Here is an example. One night in college I awoke to a very loud noise. A piece of the plaster ceiling in the bathroom next to me had crashed to the floor. I, however, thought an intruder was in the house and lay there frozen in fear. After some time passed with no further signs of danger, I finally felt brave enough to investigate. I quickly realized what had occurred and felt huge relief. However, over time I found myself frequently going back to the event and wondering “what if…” A situation that came only from living in an old house turned into fodder for worry. My anxiety came from knowing that in the face of perceived danger I had done NOTHING. I hadn’t hidden under the bed, run out the back door, picked up something to use as a weapon, or grabbed the phone and dialed 911. This experience created an uncertainty for me, a fear that I could not trust my instincts in the case of an actual threat. Many years later I finally learned that it had been my primitive mind that determined my response.

The human animal is so primed towards survival that it will employ one of the following responses when threatened: flight, fight or FREEZE. Because the noise was just 3 feet away on the other side of a door, my instinct determined that there was not time to flee the situation. And not having a weapon nearby, my chance of surviving a fight was not so great. But did you know that a mouse captured by a cat will just play “dead” in the cat’s mouth? By going limp, there is a very good chance that the cat will get bored and drop the mouse. Additionally, the mouse is much less likely to receive a puncture wound to a vital organ by letting its body relax rather than staying rigid (this is why people and animals instinctively void the bladder and bowels when in danger).

Our brains create emotion in order to cause an action to increase our odds of survival. We feel fear so that our bodies will become alert, and blood will go to our extremities to make it possible to run fast away from danger. We feel shame in order to prevent us from doing things that would have us ostracized from the safety of our pack and left alone in the woods (something Brene´ Brown apparently addresses in some of her other writings). We feel anger so that a surge of hormones will rush through our body giving us the strength and motivation to fight. But as humans, we look back on those emotions with judgment and label ourselves weak, needy, or overly aggressive. We tell ourselves a story based on only a fraction of the information. Part of the recovery process from a traumatic event is re-writing our interpretations to account for all of the data. This may include acknowledging that real danger existed (or even that the primitive mind believed that it did) and that we acted out of our instinct to survive.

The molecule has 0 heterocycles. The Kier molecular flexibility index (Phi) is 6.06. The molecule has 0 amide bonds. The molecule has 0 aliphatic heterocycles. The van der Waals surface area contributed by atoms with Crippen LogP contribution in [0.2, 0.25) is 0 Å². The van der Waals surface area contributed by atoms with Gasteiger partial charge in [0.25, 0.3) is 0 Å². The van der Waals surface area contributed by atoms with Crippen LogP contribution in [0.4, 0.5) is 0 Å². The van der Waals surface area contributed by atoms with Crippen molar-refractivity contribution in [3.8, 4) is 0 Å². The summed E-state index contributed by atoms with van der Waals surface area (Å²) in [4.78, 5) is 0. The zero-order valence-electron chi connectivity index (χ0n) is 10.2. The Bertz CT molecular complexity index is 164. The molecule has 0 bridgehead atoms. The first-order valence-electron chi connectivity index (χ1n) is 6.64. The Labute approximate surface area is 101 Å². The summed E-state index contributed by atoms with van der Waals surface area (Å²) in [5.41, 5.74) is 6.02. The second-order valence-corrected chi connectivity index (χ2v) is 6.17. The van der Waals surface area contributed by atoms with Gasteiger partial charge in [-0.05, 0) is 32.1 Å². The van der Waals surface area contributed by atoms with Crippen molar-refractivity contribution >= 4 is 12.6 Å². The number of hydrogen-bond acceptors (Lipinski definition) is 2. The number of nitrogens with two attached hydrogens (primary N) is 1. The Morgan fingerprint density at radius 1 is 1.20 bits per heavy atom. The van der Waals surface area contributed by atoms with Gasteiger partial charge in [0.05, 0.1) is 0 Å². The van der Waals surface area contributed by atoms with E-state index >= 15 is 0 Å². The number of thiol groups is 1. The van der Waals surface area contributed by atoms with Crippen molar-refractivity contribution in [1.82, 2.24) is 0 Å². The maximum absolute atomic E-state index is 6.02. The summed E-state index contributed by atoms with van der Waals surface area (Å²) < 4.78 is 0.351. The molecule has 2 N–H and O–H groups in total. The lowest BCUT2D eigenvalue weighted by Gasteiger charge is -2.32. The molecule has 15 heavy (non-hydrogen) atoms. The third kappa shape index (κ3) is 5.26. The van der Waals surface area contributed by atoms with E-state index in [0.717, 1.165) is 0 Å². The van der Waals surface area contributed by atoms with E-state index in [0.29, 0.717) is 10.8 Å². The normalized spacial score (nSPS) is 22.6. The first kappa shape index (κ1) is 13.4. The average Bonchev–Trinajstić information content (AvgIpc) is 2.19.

I love neuroscience because I am in absolute awe of the human body. Learning more about the mind and its way of prioritizing seems to normalize many of our responses. I have found that this type of information gives my clients greater respect for themselves and greater compassion for their reactions. Neuroscience helps us to understand that we are programmed first towards survival and highlights the difference between choice and response. In the story I shared above, I did not choose my response. My emotional brain chose it for me, based on something I wasn’t even aware of (the freeze tactic).

If we are going to recognize the moments in which we did not have the ability to choose our response (traumatic events as well as post traumatic responses), then let us also acknowledge when we do have choice (the moments in life when we face stress but not danger). Our emotional minds prime us toward a certain type of bias and response, but we do have a degree of control. Think of it like driving a car – I don’t have power over the mechanics of the engine, but I do still determine where the car goes.

Better understanding the workings of the brain helps us to know about the vehicle that we are driving – or really the vehicle that is driving us. However, this is just a starting point because our ability to choose a reaction and then alter our brain’s response patterns is very real. In our daily lives, we can always employ techniques to help us respond in more desirable ways (commit to just listening when the boss criticizes your work rather than telling her what you really think, leave the room and take a few deep breaths when your child rolls her eyes at you). We can use our own creativity and support from friends to come up with a list of strategies that can really help in these moments of stress. There are also ways to change how our brain responds to stress. Meditation and mindfulness practice have been found to create actual structural changes in the brain. There are also certain types of psychotherapy that seem to better connect with and alter the messages from the emotional brain, such as hypnosis, Rapid Resolution Therapy, EMDR and memory reconsolidation, among others

Neuroscience may tell us why we feel unpleasant emotions, such as fear, shame and rage. And perhaps our ability to express love, compassion and altruism could simply be explained as mechanisms that connect us to our pack, better preserving our odds of survival. But what about joy, humor, creativity? I have not yet come across any scientific explanations for these uniquely human gifts, and I sort of hope that I never do. Because while you may be able to drive your car to the Grand Canyon, there are really no words to capture the experience of looking out on its vast beauty.